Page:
If there's no PEC in that 1st submain, having no link makes it - and everything connected to it - VERY unsafe. And from the sound of it there may be other submains similarly unsafe.
I strongly suggest getting your Inspector friend over to have a good look at the entire installation.

Dec 05 2018 16:27

OK, here we go - will answer as many queries as possible.

No, I'm not a sparky but own the property and have done the mechanical work, burying the cable etc. A local sparky has installed the new switchboard (the second submain) and lights/sockets and will provide the CoC.

The total draw will be no more than 10A ever so voltage drop shouldn't be an issue. The supply from the main board to the first submain is 22m and is 50mm2 NS.

There is no PEC in the run.

Yes, they are 63A switches at each end (sorry, I called them MCB's).

I confirm that the first sub-board has it's own earth peg but that N & E are not linked.

Looking around at the other sub-bords here, they all do have a NE link and they all do have their own earth peg.

Yes, a total inspection is on the cards for sure. Might also employ a different sparky.


Dec 05 2018 17:28

The most urgent thing, as in RIGHT NOW, is to get a link back into that existing DB.

With the earthed items supplied from that DB connected only to mass of earth via the DBV's electrode, it's unlikely to be able to pass enough current for (earth) fault protection to operate. So when an earth fault happens it'll be livening the ground around the electrode relative to the N conductor, and to anything earthed / bonded / otherwise connected to the main switchboard; while leaving whoever is holding the faulty appliance / broken wire subjected to a prolonged shock current. Not guaranteed to kill every time; but pretty high up the 'unsafe' scale.

The other option, for older DBs with electrode connected to N bar, is that there will be no fault current at all, instead everything will be raised to supply voltage compared to ground & N. Again not guaranteed to kill every time; but equally dangerous.

The same thing happens when idiots remove links from older caravans "to stop it tripping the RCD on the supply"; but fail to do the mandated tests to prove the earthing is effective.

Unfortunately, some of those idiots hold "Electrician" and even "Inspector" licences.

Once that's fixed, you can get on with the new submain.

If the device at the upstream end of the submain is just a switch, it needs to be changed to an overcurrent device []. Best option probably a 25 A mcb.

Plus all the other bits already mentioned.

Can't do a full V-drop calc without knowing total load at each point, and conductor route distances rather than simple distances; but the figure for 50 mm2 (again at conductor temp 45 C) is 0.87 mV/A/m, so over 22m will be 19.14 mV/A.
Add on the 304.8 mV/A for 2nd submain, and even if the 10 A at DSB2 is the ONLY load in the entire installation, you've used up 3.24 V in the 2 submains. Which might sound OK until you add some load supplied form MSB and some from DB1, and maybe some form any other DBs supplied by other submains.
It's not hard to run out of mV, you only get 11,500; which is probably why whoever installed 1st submain use 50 mm2 even though the distance was short. And why using 16 mm2 over 120m is pushing boundaries (to be polite).


Dec 08 2018 00:06

OK an update.

As had buried the 16mm NS in a hunk of 50mm poly tubing, have been able to pull it backwards and replace it with 50mm NS. Three cheers for talcum powder and tractors! So, in fact, we now have 50mm all the way from the Main Board - 140m in total.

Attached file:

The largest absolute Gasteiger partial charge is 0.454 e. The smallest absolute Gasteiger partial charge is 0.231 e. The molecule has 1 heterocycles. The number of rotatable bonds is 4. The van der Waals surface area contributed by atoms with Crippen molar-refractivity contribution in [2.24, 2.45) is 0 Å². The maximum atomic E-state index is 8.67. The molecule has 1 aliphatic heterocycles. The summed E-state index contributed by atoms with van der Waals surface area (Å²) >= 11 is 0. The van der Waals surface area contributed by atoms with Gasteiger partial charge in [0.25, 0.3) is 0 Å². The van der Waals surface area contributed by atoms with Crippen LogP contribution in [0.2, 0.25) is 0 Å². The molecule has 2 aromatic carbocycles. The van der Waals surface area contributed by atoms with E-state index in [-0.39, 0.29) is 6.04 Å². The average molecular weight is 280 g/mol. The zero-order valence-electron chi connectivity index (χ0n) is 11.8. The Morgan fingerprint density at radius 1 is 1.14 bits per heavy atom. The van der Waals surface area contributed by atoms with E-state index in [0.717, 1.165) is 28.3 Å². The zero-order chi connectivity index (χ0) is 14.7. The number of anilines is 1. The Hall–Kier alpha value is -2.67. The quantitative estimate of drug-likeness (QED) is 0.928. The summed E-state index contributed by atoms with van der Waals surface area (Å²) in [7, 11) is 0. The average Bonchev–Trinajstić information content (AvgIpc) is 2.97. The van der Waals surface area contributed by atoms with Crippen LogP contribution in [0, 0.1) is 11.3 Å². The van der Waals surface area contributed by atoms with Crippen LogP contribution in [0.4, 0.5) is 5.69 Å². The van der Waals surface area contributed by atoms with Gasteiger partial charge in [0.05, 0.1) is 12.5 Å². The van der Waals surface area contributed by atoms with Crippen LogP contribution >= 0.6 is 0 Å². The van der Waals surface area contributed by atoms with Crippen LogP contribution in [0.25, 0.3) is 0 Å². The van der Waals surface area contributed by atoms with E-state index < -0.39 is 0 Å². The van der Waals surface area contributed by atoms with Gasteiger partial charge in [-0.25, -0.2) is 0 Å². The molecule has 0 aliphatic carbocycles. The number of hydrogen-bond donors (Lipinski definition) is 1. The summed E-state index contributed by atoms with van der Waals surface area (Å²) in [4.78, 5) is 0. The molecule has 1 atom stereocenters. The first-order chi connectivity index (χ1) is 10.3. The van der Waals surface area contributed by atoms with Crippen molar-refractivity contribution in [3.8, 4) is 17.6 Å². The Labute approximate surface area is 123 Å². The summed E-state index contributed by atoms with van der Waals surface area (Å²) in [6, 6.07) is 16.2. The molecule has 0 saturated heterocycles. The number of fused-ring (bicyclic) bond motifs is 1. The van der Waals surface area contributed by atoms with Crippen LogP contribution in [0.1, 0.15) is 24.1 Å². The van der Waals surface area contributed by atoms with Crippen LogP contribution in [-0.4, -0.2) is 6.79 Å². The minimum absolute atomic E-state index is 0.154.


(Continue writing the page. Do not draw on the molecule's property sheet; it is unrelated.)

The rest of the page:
New sparky has connected it to live feed from Main Board and fitted to board in new outbuilding: (in order) 63A switch -> kWh meter -> RCD -> MCBs for each circuit. Earth peg onto earth bar.

All seems OK except that linking NE results in the RCD not working with a 30mA tester on any of the sockets. Disconnecting the NE link on this new board results in the RCD working as it should at 30mA. So at the moment, he's left the link off pending further enquiries but he is stumped. Any suggestions?

Dec 08 2018 08:37

I can only surmise that he's wired it wrong in the outbuilding switchboard. Probably the neutral wiring.

It's sort of basic stuff that any electrician should be able to work out though..

The incoming neutral should go to a neutral bar, then to the line side of the RCD.
The load side of the RCD should go to a smaller bar then to the outgoing circuit neutral, or possibly the outgoing circuit neutral is directly connected to the RCD (although that's not correct).

The E-N link, must be on the first bar where the incoming neutral is connected.

Can you post a photo of the outbuilding switchboard with the cover off?

The "picture" link on this site doesn't allow hi res images.
I usually use this free site, then post the link here.

Dec 08 2018 12:39

Aha ha. The EN link is off the second E bar, ie the load side of the RCD. I agree, is basic stuff that a sparky would know. Will delicately advise, a tad worrying about the skill-levels that I've been paying for.....

Dec 09 2018 07:26

When testing RCDs, need to understand the test circuit being used. It's different for a "push-button" test than for an external RCD tester.
The tester takes active and provides a path via PEC to earthing system.
The on-board push button doesn't use any earth connection, just connects active from load side to N on line side.
Where everything is wired correctly, both tests work. But for some fault scenarios they'll work - or sometimes not work - differently due to using fundamentally different circuits.

Most RCD faults for new RCDs are not a problem with the actual RCDs, but a problem with how they have been selected and / or installed.

Dec 10 2018 12:40

It could also be an issue with where the neutral to the meter is terminated, i.e. load side of RCD would cause tripping if feed to meter is before the RCD and vice versa. Also some RCDs must be installed with due consideration to load and feed side.